There are few things quite so infuriating as feeling like you don’t understand, but there are also few things quite so true to life. We don’t know Francis’ true nature just as we don’t know what Mike really wants. In all likelihood, Mike probably doesn’t even know what he really wants. Does anybody know what they really want? There are a lot of “perfect” plays out there, ones that build to a perfectly foreshadowed climax where characters pursue perfectly clear goals and make choices perfectly in adherence with their established identity. They are produced once, directed in perfect accordance with the writer’s clear intentions. This is not one of those plays- a lot of plot points here come flying in from left field and a plenty of things don’t make a lot of sense. So you think about it, you sit in a stationary car debating with your plus one rather than getting on with your night, you accost the playwright for answers if you’re lucky enough to run into him (you will get none), and you see it again. And again. And maybe down the road this phenomenal cast- and all three of them are just that- will be known as the “original cast” and there will be others. Some Mikes will play sexual awakening and some Mikes will play the innocent victim; some Francises will be kind-hearted but weak and others devious or damaged or both. What’s great about Nature of the Beast is that that possibility exists, and none of those options are wrong.
In the short term, it’s infuriating. We like answers and we’re used to perfectly constructed new works that happily give them. We’d rather see Bull and feel our righteous indignation and know that we’re all on the same page. But Nature of the Beast makes you feel like maybe you didn’t get it or you missed something or maybe you’re a terrible person and the guy sitting next to you knows who the heroes and the villains are and the fact that you can’t tell means you’re just as bad as that character who you’re pretty sure just did a horrific thing but you’re not really sure because it all happened so fast, and you can’t hate the character for doing that horrific thing because what if you’ve read the situation wrong and it wasn’t really so horrific, but god forbid you let him off the hook and it turns out he really was as horrible as you thought maybe he might be… The pit in your stomach as brutal as a stab wound, the restlessness in your mind like the ache from a vicious right hook.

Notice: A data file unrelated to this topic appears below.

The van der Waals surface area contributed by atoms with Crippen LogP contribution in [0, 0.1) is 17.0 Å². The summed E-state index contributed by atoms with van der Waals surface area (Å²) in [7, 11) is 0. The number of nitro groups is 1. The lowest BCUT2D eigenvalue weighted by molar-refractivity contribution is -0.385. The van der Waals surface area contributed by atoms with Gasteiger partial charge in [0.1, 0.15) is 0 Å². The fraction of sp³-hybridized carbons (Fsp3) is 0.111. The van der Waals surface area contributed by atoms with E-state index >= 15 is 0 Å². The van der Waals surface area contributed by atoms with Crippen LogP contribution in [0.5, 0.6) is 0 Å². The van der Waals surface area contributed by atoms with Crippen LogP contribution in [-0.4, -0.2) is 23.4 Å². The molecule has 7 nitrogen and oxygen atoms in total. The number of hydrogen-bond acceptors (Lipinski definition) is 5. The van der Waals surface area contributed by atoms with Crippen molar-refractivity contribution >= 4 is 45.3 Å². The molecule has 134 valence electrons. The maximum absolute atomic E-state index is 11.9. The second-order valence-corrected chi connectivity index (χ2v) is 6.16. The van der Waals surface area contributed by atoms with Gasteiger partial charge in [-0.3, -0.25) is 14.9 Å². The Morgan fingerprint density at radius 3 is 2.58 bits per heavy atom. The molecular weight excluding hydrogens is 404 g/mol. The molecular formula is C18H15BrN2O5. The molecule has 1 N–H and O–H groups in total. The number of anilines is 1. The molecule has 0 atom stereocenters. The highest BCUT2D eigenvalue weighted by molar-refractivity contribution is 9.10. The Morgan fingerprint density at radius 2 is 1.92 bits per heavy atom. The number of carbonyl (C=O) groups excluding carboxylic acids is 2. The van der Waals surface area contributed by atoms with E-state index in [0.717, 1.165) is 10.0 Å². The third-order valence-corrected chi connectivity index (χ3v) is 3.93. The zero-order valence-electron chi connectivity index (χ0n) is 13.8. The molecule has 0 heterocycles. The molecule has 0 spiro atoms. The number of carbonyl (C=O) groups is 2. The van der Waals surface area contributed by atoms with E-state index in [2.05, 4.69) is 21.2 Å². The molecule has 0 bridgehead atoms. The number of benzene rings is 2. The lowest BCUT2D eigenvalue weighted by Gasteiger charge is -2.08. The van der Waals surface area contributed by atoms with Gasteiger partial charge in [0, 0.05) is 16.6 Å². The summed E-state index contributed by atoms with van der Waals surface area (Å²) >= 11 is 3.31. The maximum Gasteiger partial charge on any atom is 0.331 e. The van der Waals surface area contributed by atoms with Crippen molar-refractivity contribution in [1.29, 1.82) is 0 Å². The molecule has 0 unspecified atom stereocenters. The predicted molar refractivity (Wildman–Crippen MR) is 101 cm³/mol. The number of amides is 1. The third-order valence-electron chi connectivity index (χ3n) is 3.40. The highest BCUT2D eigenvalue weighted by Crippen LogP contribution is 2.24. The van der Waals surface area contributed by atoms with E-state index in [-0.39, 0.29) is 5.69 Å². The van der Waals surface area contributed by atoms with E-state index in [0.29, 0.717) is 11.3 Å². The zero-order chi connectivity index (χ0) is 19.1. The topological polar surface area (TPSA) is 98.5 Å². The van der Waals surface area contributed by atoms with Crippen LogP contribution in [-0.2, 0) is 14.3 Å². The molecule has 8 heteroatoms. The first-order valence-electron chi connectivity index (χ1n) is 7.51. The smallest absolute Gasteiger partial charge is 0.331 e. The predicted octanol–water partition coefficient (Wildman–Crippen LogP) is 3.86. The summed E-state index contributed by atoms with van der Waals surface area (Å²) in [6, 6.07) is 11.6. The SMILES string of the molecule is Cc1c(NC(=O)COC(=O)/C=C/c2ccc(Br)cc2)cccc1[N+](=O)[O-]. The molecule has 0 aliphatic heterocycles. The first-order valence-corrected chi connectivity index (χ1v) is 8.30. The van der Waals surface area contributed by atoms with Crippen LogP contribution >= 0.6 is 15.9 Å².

Bull is formidable. It comes out swinging and it may even leave a bruise; then it will heal and you can move on.
But Nature of the Beast– that’s a pain that will leave you shaken.